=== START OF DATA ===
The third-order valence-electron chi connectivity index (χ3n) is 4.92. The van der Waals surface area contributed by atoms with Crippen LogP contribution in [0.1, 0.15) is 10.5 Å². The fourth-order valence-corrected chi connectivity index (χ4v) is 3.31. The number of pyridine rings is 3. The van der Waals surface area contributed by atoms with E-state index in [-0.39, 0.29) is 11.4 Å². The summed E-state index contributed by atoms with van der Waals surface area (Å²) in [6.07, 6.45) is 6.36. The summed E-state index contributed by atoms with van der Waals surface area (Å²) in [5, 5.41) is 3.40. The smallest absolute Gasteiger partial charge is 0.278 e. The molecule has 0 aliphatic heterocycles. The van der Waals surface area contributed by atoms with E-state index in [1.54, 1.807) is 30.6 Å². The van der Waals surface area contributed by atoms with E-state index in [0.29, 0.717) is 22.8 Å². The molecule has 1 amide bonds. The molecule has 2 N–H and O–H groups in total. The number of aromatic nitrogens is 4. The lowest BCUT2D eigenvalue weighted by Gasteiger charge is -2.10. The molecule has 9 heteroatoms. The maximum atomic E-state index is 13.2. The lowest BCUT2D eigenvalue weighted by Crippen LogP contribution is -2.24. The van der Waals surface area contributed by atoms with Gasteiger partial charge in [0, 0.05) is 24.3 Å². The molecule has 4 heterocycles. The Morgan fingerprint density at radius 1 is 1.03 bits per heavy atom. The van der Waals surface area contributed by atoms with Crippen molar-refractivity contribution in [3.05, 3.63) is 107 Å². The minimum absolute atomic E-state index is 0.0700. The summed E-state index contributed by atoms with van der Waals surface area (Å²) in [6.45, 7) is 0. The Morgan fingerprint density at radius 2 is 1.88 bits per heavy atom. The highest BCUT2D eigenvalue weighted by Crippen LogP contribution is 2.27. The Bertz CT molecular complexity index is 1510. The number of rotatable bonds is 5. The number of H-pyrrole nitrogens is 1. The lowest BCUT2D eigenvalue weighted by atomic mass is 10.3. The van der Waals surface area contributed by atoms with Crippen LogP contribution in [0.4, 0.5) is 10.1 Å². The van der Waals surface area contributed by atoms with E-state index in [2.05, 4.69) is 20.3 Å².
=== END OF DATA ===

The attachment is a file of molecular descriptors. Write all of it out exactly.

The third-order valence-electron chi connectivity index (χ3n) is 4.92. The van der Waals surface area contributed by atoms with Crippen LogP contribution in [0.1, 0.15) is 10.5 Å². The fourth-order valence-corrected chi connectivity index (χ4v) is 3.31. The number of pyridine rings is 3. The van der Waals surface area contributed by atoms with E-state index in [-0.39, 0.29) is 11.4 Å². The summed E-state index contributed by atoms with van der Waals surface area (Å²) in [6.07, 6.45) is 6.36. The summed E-state index contributed by atoms with van der Waals surface area (Å²) in [5, 5.41) is 3.40. The smallest absolute Gasteiger partial charge is 0.278 e. The molecule has 0 aliphatic heterocycles. The van der Waals surface area contributed by atoms with E-state index in [1.54, 1.807) is 30.6 Å². The van der Waals surface area contributed by atoms with E-state index in [0.29, 0.717) is 22.8 Å². The molecule has 1 amide bonds. The molecule has 2 N–H and O–H groups in total. The number of aromatic nitrogens is 4. The lowest BCUT2D eigenvalue weighted by Gasteiger charge is -2.10. The molecule has 9 heteroatoms. The maximum atomic E-state index is 13.2. The lowest BCUT2D eigenvalue weighted by Crippen LogP contribution is -2.24. The van der Waals surface area contributed by atoms with Gasteiger partial charge in [0, 0.05) is 24.3 Å². The molecule has 4 heterocycles. The Morgan fingerprint density at radius 1 is 1.03 bits per heavy atom. The van der Waals surface area contributed by atoms with Crippen molar-refractivity contribution in [3.05, 3.63) is 107 Å². The minimum absolute atomic E-state index is 0.0700. The summed E-state index contributed by atoms with van der Waals surface area (Å²) in [6.45, 7) is 0. The Morgan fingerprint density at radius 2 is 1.88 bits per heavy atom. The highest BCUT2D eigenvalue weighted by Crippen LogP contribution is 2.27. The Bertz CT molecular complexity index is 1510. The number of rotatable bonds is 5. The number of H-pyrrole nitrogens is 1. The lowest BCUT2D eigenvalue weighted by atomic mass is 10.3. The van der Waals surface area contributed by atoms with Crippen LogP contribution in [0.4, 0.5) is 10.1 Å². The van der Waals surface area contributed by atoms with E-state index in [2.05, 4.69) is 20.3 Å².